By JOYCE ARLEEN CORSON
SYRACUSE — The lone scent of one herb, such as sage, can immediately bring occasions to mind such as family gatherings at Thanksgiving or Christmas. Blending two herbs or more together, such as basil and oregano, is a familiar aroma of pizza or pasta such as lasagna. Cilantro, onion and basil bring appetite teasers such as salsa for party openers. Herbs definitely trigger the appetite.
It would be difficult for me to choose a certain herb as my favorite because adding the full spectrum of food preparation brings together not only herbs but other flavoring entities including spices and outstanding vegetables such as onions, celery and garlic.
The process of blending these enhancing ingredients such as marinating and heat brings out the best in flavors. It is often said, “We are like tea leaves and don’t know our own strength until we are in hot water.”
The winter savory in my garden, a perennial herb, has its origin from the Mediterranean Valley. It has long been an outstanding herb plant for me. It is robust Satureja Montana and lines the path to my herb garden. The leaves are flavored with fiery pepper if eaten from the plant, which can become a small shrub. It self-seeds and I can find it regularly growing many places in my garden. I use it when cooking pulses or dried seed such as beans and peas. Pulses are very high in protein and fiber and low in fat. It responds well to transplantation.
Summery savory or sweet marjoram often referred to as wild oregano, is an annual and when cooked gives off a spicy aroma. The family of savory includes Mother of Thyme, French thyme and the many cousins. I especially enjoy golden thyme, or Golden Marjoram, a decorative edible perennial that brings true yellow color to the herb garden. Origanum vulgare ‘Aureum” is also a robust creeper and compliments the winter savory. It blooms mid summer with clusters of soft mauve or white flowers.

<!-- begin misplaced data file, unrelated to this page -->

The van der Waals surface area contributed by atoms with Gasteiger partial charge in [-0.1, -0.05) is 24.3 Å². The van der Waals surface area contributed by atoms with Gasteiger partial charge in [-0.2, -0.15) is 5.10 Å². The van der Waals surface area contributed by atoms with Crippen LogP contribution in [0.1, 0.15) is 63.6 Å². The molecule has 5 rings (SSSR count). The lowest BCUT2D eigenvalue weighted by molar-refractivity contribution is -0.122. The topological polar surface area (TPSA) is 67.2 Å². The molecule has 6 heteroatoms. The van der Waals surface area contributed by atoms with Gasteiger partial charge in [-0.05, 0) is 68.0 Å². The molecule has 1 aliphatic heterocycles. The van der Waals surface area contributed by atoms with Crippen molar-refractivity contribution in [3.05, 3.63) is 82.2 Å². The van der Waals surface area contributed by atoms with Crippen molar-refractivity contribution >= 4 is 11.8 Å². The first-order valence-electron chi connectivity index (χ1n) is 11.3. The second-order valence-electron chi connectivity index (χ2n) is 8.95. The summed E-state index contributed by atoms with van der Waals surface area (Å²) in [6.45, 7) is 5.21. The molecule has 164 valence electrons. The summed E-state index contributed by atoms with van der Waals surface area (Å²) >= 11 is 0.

One more sustainable herb, perennial peppermint, Mentha spicata “Tashkent” is dependable for flavors or garnish. These plants from the mint family are long enduring and can be invasive. Their blossoms are essential for the pollinators and often are found growing in the wild. Pennyroyal, Menta pulegium also squaw mint, self seeds and springs up along pathways, known for repelling mosquitoes.
If all of this talk about herbs and spices sounds Latin or Greek, it is likely so because earlier earth dwellers spoke these languages, thus naming them in their dialect or linguistic phenomena. Linnaeus is often recognized with naming and using the rules of botanical nomenclature.
Try searching the grocery store for a ready prepared salad dressing or season mix such as Knorr or Spartan, and follow package directions. An often used recipe for preserving fresh herbs is called a pesto recipe. These recipes being made with fresh ingredients should be used immediately, refrigerated or frozen for future use. Herb paste can be purchased as well.
Epicurean recipe for Pesto:
1/4 C fresh basil leaves
1/2 C olive oil
1/3 C pine nuts
1/4 C freshly grated parmesan cheese
Combine first four ingredients in blender until a paste is formed
often push down basil
1/4 C freshly grated pecorino Sardo or sheep parmesian cheese
1 T Kosher salt
Add last two ingredients and top with 1” of olive oil